The dangers of wall to wall coaching
It’s common for coaches to be so concerned about the well-being of their clients that they become oblivious to their own. Coaching, when done well, is frequently emotionally draining and intellectually demanding.
Every now and then, there are comments in the coaching social media about how coaches (and especially those working by telephone) can earn more by cramming more clients into a day. All it takes is some personal discipline and effective client management. It’s hard not to cringe at this self-serving myopia. The reality is that coaching all day, with multiple candidates, (and especially telephone coaching, with its relatively lean communication environment) is poor practice and damaging to both coach and client, for the following reasons:
- The human brain has a limited capacity for concentration. Our ability to attend fully to the client wanes as the brain loses energy — then we need time to recuperate. If we try to pack in too many sessions across a day, we become less attentive and less caring (neuroscience research suggests that the areas of the brain related to empathy actually shrink over time when people don’t moderate the intensity of their intellectual concentration). Creativity, productivity and the quality of our intuition all suffer when our brains are tired.
- When we deal with lots of clients, their individuality tends to blur in our minds, increasing the likelihood that we will objectify them (that is, they become more clients and less human beings). A consequence of this process in health care is that nurses and therapists can become desensitised to the feelings and needs of patients.
- An effective coach experiences, through Gestalt, the powerful emotions felt by clients. If those emotions connect with traumatic experiences, which the coach has met in his or her own life, the impact is even greater. We need time between coaching sessions to confront our own demons — to acknowledge our feelings (both our own and those felt vicariously) and purposefully let them go. Saving them up for the next supervision is not adequate, because it gives too much time for them to fester.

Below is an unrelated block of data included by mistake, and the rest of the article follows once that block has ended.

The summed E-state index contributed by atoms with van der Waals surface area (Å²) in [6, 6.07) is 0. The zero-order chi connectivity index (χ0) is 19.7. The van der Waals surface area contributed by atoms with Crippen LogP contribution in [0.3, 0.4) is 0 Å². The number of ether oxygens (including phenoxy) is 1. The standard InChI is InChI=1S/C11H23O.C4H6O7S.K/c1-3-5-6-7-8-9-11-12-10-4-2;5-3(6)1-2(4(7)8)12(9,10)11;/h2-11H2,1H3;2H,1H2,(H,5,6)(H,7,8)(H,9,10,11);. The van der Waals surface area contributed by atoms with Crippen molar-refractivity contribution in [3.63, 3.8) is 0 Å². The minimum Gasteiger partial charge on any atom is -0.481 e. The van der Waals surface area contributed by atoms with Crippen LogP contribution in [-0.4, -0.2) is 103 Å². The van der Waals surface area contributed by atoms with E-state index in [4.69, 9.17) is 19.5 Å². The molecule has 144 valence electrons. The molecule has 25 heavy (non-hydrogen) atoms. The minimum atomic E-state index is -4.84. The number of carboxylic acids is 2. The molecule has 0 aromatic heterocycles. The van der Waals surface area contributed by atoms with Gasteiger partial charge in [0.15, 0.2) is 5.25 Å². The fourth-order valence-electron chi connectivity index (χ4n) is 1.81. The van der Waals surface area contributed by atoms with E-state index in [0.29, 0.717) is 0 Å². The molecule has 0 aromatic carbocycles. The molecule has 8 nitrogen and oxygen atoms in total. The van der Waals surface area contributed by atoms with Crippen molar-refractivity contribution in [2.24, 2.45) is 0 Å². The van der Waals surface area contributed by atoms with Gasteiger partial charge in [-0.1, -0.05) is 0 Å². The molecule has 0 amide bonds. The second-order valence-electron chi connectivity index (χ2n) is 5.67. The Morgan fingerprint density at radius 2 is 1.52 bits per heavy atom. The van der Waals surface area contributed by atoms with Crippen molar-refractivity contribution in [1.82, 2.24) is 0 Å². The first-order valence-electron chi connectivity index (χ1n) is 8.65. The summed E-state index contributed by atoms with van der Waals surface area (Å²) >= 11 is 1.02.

- Sitting down too long isn’t good for our physical health. It’s not something our bodies were designed for. Standing up activity (preferably reasonable vigorous to get the blood pumping) helps with our thinking and speeds up the process of topping up blood sugar in our brain.
- Our sense of ethicality suffers, too, when we are not fully refreshed. We are more likely to go along with ethically dubious opinions or assumptions by the client, and less able to distinguish our agenda from theirs.
So what can the coach with a heavy caseload do differently? Here are 10 practical steps:
- Manage your caseload so that you have frequent gaps of at least 45 minutes to reflect, refresh and take notes between each session
- If possible, create a coaching environment where you can walk about, or at least stand — but make sure you do so in a way that does not distract the client
- Plan how you will conserve your mental and physical energy across the day
- Take your “emotional temperature” regularly — build into your day a few moments of self-honesty
- Ensure you have opportunities to laugh (laughter is a powerful energy restorer)
- Meditate for a few minutes before and after each coaching session
- Select your clients, where possible, for their diversity — variety helps maintain your curiosity
- Let go of the need to help the client find a solution — it’s usually your need, not theirs and it leads you to focus on the goal, instead of on the client. Have confidence that solutions will emerge when the client is ready for them! Letting go in this way greatly reduces the stress that comes from worrying whether you are being helpful enough.
- Be grateful to your clients for the learning you acquire from them and tell them this the case. Gratitude is yet another energy restorer!
- Monitor your coaching sessions in terms of positive and negative stress. (Positive stress is energising; negative stress is energy sapping.) Use these insights to adapt the way you coach.
The bottom line is that, if we aim to be client-centred, we need to look first to ourselves and how fit we are in body, mind and soul for the coaching dialogue.
© David Clutterbuck
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